Blur is happening in Orlando, Florida on February 22nd and 23rd. Early-bird registration runs through January 14th at which point registration is only available at the full price. Come play!
Want to see a robotic ball controlled by a smartphone? Take a look at the Orbotix Sphero Sneak Peek Video below.
My friends at Orbortix will be at CES in Booth #5422 North Hall from January 6th to 9th showing off real working robotic balls. So psyched.
I’ve been quiet since the weekend. It’s not because I’ve had nothing to say (that would be a first), but because I was absolutely slaughtered by the flu. I spent all of Sunday and Monday in bed. I managed to work yesterday and stay on top of the things flying around and today was more or less normal (with a long afternoon nap). But that was easily the worst kick in the ass I’ve had from a cold in many years.
I’d put together a string of three weeks of six days of running a week prior to getting sick so there’s some chance that I was a little fatigued from that, but I generally felt great after my week off the grid for my 45th birthday. I’ve gone pretty hardcore on food / diet as a result of reading Younger Next Year so my body might have been a little confused by that. Or maybe I just shouldn’t have spent so much time next to my partner Ryan after he was recovering from the flu.
Regardless of what it was, I don’t wish that one on any of you. Maybe this is the year to get a flu shot if you haven’t already.
Gist just released their Chrome extension for Gist in Gmail. Chrome is my browser of choice for Gmail and I’ve been anxiously awaiting this release. It’s just awesome.
It’s tightly integrated with both consumer and enterprise Gmail. It’s fast, light weight, and takes advantage of the huge amount of data discovery that Gist does via the cloud (rather than in-browser).
It’s been really fun to watch my friends at Gist really come into their own in the past six month. With the release of Gist in Gmail on both Firefox and Chrome, along with the Gist Gadget for Google Apps, they’ve got Gmail now totally wired.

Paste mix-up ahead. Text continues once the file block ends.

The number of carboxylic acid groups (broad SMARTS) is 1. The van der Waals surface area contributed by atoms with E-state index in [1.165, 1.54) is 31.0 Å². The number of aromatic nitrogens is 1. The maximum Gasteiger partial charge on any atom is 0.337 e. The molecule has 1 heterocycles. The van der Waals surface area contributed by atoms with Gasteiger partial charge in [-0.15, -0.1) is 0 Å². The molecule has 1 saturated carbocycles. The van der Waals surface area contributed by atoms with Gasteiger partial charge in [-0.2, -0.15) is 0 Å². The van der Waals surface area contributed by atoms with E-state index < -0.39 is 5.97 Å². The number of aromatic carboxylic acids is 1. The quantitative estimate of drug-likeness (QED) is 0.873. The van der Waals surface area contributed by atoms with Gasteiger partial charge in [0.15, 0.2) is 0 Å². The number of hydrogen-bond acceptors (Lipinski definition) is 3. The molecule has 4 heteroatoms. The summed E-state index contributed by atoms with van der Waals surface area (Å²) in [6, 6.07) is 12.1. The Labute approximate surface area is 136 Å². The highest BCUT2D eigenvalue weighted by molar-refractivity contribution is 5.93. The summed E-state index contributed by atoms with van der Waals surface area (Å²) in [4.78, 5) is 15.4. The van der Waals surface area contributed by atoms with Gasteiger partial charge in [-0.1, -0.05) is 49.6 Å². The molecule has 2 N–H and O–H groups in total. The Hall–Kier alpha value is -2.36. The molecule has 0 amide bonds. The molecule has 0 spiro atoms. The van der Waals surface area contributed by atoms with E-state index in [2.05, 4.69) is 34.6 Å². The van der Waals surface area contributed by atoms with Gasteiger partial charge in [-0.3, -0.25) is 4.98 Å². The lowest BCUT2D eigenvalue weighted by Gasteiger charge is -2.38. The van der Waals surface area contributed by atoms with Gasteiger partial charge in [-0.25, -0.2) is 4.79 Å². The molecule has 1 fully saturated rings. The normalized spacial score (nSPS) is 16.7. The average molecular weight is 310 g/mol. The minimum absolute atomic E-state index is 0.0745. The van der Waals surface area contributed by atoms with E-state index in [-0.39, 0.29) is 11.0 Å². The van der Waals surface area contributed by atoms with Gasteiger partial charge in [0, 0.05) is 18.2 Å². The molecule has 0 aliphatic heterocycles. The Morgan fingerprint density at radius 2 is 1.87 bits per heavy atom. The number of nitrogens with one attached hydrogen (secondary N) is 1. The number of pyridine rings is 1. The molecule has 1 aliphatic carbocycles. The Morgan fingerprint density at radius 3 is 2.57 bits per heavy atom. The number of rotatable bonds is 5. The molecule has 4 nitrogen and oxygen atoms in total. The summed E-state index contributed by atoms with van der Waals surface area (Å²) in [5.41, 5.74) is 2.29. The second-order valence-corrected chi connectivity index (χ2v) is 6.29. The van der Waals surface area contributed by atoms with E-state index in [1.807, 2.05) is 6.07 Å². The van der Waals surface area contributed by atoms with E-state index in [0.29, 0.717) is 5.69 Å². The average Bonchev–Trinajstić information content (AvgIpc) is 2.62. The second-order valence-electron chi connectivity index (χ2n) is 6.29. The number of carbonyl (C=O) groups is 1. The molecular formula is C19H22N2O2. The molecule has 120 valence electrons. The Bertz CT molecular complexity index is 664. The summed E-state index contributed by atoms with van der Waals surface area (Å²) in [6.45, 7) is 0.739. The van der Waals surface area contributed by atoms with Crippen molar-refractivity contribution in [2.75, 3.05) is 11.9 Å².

If you haven’t tried Gist, give it a shot. And if you are a Chrome and Gmail user, make sure you grab the Chrome extension.
I recently sat through an annual CEO 360 review at a company that has been very serious about executive development since inception. It reminded me how powerful this is when it’s done correctly.
In this particular case, the entire board and management team had an hour-long facilitated discussion without the CEO in the room. The facilitator is not an employee of the company but has worked with the entire management team on executive development as they’ve grown over the past 5+ years.
This company is doing extremely well and the CEO is excellent. However, the fact that he’s comfortable enough with himself (and his team) to step out of the room and allow us (board and management) to have a candid, direct, confidential discussion is an important message to everyone.
Most interestingly to me was the value of the conversation. Even though this group has worked together for a long time, the company continues to evolve and the CEO knows he has opportunities to continue to grow. By having this type of a candid conversation across the team and the board, it creates real clarity around where the personal growth opportunities for the CEO are.
A minority of the companies I’m on the board of do this but this particular CEO 360 Review motivated me to rethink that and encourage it in more cases.
The latest Brad Feld Amazing Deal is online.
A few weeks ago I was approached by Sympoz, a company in Boulder that is excited about building online classrooms where anyone can take a courses in categories like Wine, Personal Finance, Cooking, etc. The have a nice looking site, and their classes are self serve, at your own pace, in HD. They have forums where you can interact with fellow classmates and teachers. Classes range in price from $39 to $99.
They asked me what I thought, and I told them I thought they should offer up some classes on my Brad Feld’s Amazing Deal Store. They agreed to give my readers a great deal. $19 for any class that in their inventory. And, I’m putting my money where my mouth is – I just bought (using my Amazing Deal site) the Wine Demystified course.
If you have a love of learning, or are looking for an interesting gift, give Sympoz a try by purchasing this deal. You could become an wine expert for less than the cost of a decent bottle.